The story of how Piya came upon Alexander Frater’s Chasing the Monsoon: A Modern Pilgrimage Through India is interesting. She and her friends had an informal book get-together and they organized a book box, where a book and things associated with it are shared. Since monsoon is in the air, Piya bought the book with the hope that the petrichor effect would bring on the rains. This is a book we featured in our Monsoon related books infographic and that one of our guests at a previous book party had talked about.
Piya enjoyed Frater’s narration. As a boy, rain has been his friend. Having grown up in the Polynesian Islands, this British writer settled in Australia was coaxed by an Indian couple to witness the monsoon journey and so he left for Cochin and ended his journey in Cherrapunji. Frater speaks not just about the scientific story of low-pressure areas and storms; he talks about the way the weather affects the people who get trapped in waterlogged areas and floods. He talks about traveling in absurd weather conditions to catch a train and of almost dying in a monsoon storm in Assam. He talks about how he negotiated through red tape to get a permit to visit Cherrapunji, considered the wettest place on earth at one time. While in school, the weather is taught in a dry and factual manner; it’s the human interest angle that livens up the book and makes the book a must-read even for children.
Ashmita spoke about a not so well-known book called The Moses Legacy. She found it remarkably similar to Dan Brown’s work and while Brown’s fact and fiction merge into a delicious blur, Adam Palmer separates the fact from the fiction and takes the reader on a nail-biting journey. Daniel Klein is a protagonist that readers identify with and the Egyptian setting adds to the mystery of the story. Following the thread of writers with similar works, mention was made of Harry Potter, a manga and even Books of Magic by Neil Gaiman.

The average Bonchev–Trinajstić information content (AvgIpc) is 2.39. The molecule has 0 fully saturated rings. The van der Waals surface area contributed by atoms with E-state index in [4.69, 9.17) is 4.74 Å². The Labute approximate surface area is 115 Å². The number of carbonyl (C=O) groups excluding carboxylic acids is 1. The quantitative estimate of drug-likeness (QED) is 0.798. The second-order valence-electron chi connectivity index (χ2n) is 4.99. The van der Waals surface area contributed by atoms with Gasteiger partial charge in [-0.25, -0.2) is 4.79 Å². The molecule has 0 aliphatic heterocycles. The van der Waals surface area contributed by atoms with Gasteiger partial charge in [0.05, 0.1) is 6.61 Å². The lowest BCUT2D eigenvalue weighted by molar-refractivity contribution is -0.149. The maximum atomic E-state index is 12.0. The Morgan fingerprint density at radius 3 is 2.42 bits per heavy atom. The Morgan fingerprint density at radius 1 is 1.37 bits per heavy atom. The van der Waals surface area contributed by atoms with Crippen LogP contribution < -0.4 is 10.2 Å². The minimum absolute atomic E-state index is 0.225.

Siddharth had a unique reason for visiting the BYOB Party. “I’m intrigued by readers,” he said. His book choice was everyone’s favorite – Khaled Hosseini’s The Kite Runner, a story of friendship and betrayal, with Afghanistan as the backdrop. Siddharth read out a gem from the book:
“There is only one sin, only one. And that is theft. Every other sin is a variation of theft. When you kill a man, you steal a life… you steal his wife’s right to a husband, rob his children of a father. When you tell a lie, you steal someone’s right to the truth. When you cheat, you steal the right to fairness… there is no act more wretched than stealing.”
Dhwani talked about The Sleepwalker’s Guide to Dancing: A Novel by Mira Jacob. Named on the best books of 2014 with writing compared to that of Jhumpa Lahiri, this sprawling family saga is a diaspora story. As it is in many Indian families, mental health issues are swept under the carpet and Jacob writes about an unfolding of difficult truths. What Dhwani found appealing was the humor that made an otherwise difficult theme a fun read.
More books in Part 8.